We read stuff
Des mots, toujours des mots
Like English, French has its word-hounds, its mavens, its amateurs vraiment amants. At Le Monde, which is roughly the New York Times of France, two copy-editors divert themselves with Langue sauce piquante. Martine Rousseau & Olivier Houdart comment on matters typo-, ortho-, lexico-, and sometimes autobiographical. One sees in the comments that questions of language boil the blood no less reliably in French as in English.
Confining themselves to the lexicographical, Le Mot du jour () and Le Garde-mots () will augment your vocabulary in daily or semiweekly doses. If there were a French SAT, Le Mot du jour would help you pass it with items like vocifération nitescence (also in Le Garde-mots), and pugnace.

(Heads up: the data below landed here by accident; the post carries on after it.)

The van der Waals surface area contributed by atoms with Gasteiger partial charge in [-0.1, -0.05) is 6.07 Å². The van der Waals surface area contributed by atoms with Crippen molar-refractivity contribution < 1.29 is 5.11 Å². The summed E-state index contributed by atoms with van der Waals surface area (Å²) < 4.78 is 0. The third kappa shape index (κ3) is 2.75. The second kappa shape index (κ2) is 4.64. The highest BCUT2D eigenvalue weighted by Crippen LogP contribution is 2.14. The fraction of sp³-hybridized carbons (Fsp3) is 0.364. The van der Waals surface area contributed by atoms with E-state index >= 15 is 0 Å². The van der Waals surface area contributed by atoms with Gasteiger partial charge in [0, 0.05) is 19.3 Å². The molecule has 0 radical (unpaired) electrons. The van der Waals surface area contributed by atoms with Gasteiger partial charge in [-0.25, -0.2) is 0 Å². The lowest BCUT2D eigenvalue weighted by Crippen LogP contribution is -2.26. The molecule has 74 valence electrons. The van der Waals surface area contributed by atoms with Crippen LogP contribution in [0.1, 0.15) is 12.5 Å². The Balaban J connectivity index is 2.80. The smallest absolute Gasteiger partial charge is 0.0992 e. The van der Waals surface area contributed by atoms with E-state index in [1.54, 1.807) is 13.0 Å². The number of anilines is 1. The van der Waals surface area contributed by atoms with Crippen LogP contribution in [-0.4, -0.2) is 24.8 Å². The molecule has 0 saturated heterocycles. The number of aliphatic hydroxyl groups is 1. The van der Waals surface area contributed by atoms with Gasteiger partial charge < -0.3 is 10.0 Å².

Alain Horvilleur, the author, has published an almanac of words from Le Garde-mots (Jacques André, 2009, 978-2-7570-0088-5).The specimens at Le Garde-mots are more exotic: panspermie, calotype, gaudepisse (with five synonyms). Learn words like this and they won’t laugh at you next time you hang out at the Luxembourg. Not to your face, anyway.
As long as I’m dealing in words, I may as well mention Wordie, a “social lexicon” where you can create word lists, comment on words, and find images associated with them (this function is iffy).
You’re a reader. At this very moment. (But maybe not now.) Habitual readers tend to like to read about reading and readers. If so, you’ll like Lali. Lali deals mostly in representations of readers reading—paintings, for the most part, but also photographs and sculptures. The text is in French, the images are of no language. Series include: “Anecdotes du libraire” and “À livres ouverts”.